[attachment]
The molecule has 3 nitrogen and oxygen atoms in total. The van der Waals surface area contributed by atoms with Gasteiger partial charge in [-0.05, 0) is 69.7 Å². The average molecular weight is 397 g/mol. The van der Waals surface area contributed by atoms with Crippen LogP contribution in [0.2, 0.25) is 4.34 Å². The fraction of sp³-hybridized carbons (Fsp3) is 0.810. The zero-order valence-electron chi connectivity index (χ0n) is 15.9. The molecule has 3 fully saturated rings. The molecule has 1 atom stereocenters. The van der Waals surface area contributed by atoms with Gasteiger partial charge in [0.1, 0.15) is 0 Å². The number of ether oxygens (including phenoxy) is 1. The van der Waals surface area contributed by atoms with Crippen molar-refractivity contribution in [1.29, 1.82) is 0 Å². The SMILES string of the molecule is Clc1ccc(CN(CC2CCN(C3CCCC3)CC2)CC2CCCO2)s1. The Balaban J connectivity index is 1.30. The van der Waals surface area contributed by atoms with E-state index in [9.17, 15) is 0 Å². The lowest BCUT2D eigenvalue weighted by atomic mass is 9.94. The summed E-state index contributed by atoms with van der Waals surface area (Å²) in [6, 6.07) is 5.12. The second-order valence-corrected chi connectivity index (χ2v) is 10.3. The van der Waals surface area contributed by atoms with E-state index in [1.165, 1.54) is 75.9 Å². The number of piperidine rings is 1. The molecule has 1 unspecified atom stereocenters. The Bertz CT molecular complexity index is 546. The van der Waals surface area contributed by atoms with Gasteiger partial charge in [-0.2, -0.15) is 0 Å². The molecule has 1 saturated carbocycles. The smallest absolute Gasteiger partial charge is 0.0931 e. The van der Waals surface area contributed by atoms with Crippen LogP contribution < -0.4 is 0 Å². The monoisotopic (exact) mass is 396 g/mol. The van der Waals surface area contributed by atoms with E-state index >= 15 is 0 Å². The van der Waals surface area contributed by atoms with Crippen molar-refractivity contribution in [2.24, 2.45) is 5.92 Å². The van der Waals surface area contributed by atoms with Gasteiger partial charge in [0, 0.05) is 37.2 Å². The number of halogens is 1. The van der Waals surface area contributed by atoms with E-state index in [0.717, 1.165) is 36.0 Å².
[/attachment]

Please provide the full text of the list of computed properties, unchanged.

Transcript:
The molecule has 3 nitrogen and oxygen atoms in total. The van der Waals surface area contributed by atoms with Gasteiger partial charge in [-0.05, 0) is 69.7 Å². The average molecular weight is 397 g/mol. The van der Waals surface area contributed by atoms with Crippen LogP contribution in [0.2, 0.25) is 4.34 Å². The fraction of sp³-hybridized carbons (Fsp3) is 0.810. The zero-order valence-electron chi connectivity index (χ0n) is 15.9. The molecule has 3 fully saturated rings. The molecule has 1 atom stereocenters. The van der Waals surface area contributed by atoms with Gasteiger partial charge in [0.1, 0.15) is 0 Å². The number of ether oxygens (including phenoxy) is 1. The van der Waals surface area contributed by atoms with Crippen molar-refractivity contribution in [1.29, 1.82) is 0 Å². The SMILES string of the molecule is Clc1ccc(CN(CC2CCN(C3CCCC3)CC2)CC2CCCO2)s1. The Balaban J connectivity index is 1.30. The van der Waals surface area contributed by atoms with E-state index in [9.17, 15) is 0 Å². The lowest BCUT2D eigenvalue weighted by atomic mass is 9.94. The summed E-state index contributed by atoms with van der Waals surface area (Å²) in [6, 6.07) is 5.12. The second-order valence-corrected chi connectivity index (χ2v) is 10.3. The van der Waals surface area contributed by atoms with E-state index in [1.165, 1.54) is 75.9 Å². The number of piperidine rings is 1. The molecule has 1 unspecified atom stereocenters. The Bertz CT molecular complexity index is 546. The van der Waals surface area contributed by atoms with Gasteiger partial charge in [-0.2, -0.15) is 0 Å². The molecule has 1 saturated carbocycles. The smallest absolute Gasteiger partial charge is 0.0931 e. The van der Waals surface area contributed by atoms with Crippen LogP contribution < -0.4 is 0 Å². The monoisotopic (exact) mass is 396 g/mol. The van der Waals surface area contributed by atoms with E-state index >= 15 is 0 Å². The van der Waals surface area contributed by atoms with Crippen molar-refractivity contribution in [2.24, 2.45) is 5.92 Å². The van der Waals surface area contributed by atoms with Gasteiger partial charge in [0, 0.05) is 37.2 Å². The number of halogens is 1. The van der Waals surface area contributed by atoms with E-state index in [0.717, 1.165) is 36.0 Å².